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Government Shutdown

Specialists Expect US Vehicle Sales to Rebound in October

Automakers will release October vehicle sales next Friday (November 1st) and currently, analysts estimate sales (Seasonally Adjusted at Annualized Rate) to rebound from September.

 

Here are some forecasts from specialists:

 

1/ Edmunds: October Auto Sales Keep Pace Despite Threat from Government Shutdown, Says Edmunds.com

 

Edmunds.com, the premier resource for car shopping and automotive information, forecasts that 1,229,860 new cars and trucks will be sold in the U.S. in October for an estimated Seasonally Adjusted Annual Rate (SAAR) of 15.5 million. The projected sales will be an 8.2 percent increase from September 2013, and a 12.7 percent increase from October 2012.
 
“It looks like the government shutdown ended just in the nick of time,” says Edmunds.com Senior Analyst Jessica Caldwell. “The week-by-week data suggests that consumers started to get jittery by the middle of the month. But with the government back to work, most lost sales should be made up in the latter half of the month, and the industry’s momentum will continue the pace it enjoyed before the disruption in Washington.”

 

2/ JD Power-LMC Automotive: Government Shutdown Curbs New-Vehicle Sales on East Coastg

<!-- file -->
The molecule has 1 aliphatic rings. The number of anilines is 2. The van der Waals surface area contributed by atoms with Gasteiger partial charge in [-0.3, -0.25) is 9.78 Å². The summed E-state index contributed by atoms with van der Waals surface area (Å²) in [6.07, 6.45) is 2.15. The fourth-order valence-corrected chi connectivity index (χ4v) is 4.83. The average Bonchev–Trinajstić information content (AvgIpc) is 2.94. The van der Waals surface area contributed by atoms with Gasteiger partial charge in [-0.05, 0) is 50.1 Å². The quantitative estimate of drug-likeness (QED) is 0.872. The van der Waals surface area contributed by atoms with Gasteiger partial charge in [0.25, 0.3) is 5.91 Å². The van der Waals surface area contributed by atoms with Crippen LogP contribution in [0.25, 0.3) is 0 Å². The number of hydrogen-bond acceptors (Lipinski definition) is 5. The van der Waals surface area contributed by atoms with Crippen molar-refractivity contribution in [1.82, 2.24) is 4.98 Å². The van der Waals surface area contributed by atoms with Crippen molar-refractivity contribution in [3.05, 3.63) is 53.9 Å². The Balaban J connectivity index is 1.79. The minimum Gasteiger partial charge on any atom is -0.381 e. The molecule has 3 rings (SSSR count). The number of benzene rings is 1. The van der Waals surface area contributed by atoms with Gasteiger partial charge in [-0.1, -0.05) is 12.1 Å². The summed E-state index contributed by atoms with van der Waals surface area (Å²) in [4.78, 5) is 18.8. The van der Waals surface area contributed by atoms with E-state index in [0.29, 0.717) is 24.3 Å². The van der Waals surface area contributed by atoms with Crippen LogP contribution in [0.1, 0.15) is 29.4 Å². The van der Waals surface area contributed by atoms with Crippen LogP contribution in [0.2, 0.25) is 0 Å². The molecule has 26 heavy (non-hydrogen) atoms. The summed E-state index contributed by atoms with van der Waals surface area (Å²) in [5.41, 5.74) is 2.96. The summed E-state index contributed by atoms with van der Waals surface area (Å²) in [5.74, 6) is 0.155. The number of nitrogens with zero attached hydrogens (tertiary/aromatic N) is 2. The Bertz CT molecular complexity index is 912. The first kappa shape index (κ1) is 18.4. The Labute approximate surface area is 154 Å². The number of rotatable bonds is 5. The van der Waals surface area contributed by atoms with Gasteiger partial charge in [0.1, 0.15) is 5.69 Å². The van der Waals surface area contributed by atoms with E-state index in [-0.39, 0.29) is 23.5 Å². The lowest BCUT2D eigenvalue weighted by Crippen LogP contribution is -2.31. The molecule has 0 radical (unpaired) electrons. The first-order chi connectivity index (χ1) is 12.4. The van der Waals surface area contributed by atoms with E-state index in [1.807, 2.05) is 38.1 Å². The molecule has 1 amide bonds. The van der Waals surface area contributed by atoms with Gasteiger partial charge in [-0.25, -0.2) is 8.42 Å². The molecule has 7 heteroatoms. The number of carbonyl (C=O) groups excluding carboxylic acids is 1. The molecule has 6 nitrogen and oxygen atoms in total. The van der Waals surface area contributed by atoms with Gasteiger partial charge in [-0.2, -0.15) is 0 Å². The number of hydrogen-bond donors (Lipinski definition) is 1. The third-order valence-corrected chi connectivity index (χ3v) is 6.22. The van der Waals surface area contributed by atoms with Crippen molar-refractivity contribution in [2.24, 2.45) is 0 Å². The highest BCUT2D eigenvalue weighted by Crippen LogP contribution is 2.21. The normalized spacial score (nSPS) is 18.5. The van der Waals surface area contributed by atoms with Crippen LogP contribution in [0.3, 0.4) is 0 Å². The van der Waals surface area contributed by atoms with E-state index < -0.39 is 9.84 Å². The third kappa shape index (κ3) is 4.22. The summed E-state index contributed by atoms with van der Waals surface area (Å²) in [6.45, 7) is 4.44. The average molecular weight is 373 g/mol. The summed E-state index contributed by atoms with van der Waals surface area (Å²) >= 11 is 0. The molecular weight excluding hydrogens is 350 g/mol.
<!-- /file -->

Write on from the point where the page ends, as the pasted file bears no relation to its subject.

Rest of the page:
Although the 16-day partial U.S. government shutdown curtailed new-vehicle sales in the first half of October, demand picked up during the third week, according to a monthly auto sales forecast update from J.D. Power and partner LMC Automotive. Total new-vehicle sales in October 2013 are expected to increase 8% from October 2012, when selling-day adjusted.
 
October sales are projected to reach nearly 1.22 million units, up from 1.09 million unit sales in the same month of 2012. That’s equal to a 15.4 million-unit seasonally adjusted annual selling rate, or SAAR, which is much stronger than last October’s 14.2 million-unit pace. It’s also slightly ahead of the selling pace in September 2013.

 

3/ Wards: October Sales Forecast Reflects Modest Impact from Government Shutdown
 

U.S. automakers should sell 1.22 million light vehicles in October, according to a new WardsAuto forecast. The effect of a federal government shutdown in the middle of the month likely was offset to a large degree by increased fleet sales, resulting in projected daily deliveries of 45,137 units over 27 selling days. That would be a 7.9% improvement on year-ago (26 days) but an 8.4% decline from September (23 days).

 

4/ Kelley Blue Book: October New-Car Sales Expected To Jump 12 Percent, According To Kelley Blue Book
 

In October, new light-vehicle sales, including fleet, are expected to hit 1,220,000 units, up 11.7 percent from October 2012 and up 7.4 percent from September 2013.
 
The seasonally adjusted annual rate (SAAR) for October 2013 is estimated to be 15.4 million, up from 14.3 million in October 2012 and up from 15.2 million in September 2013.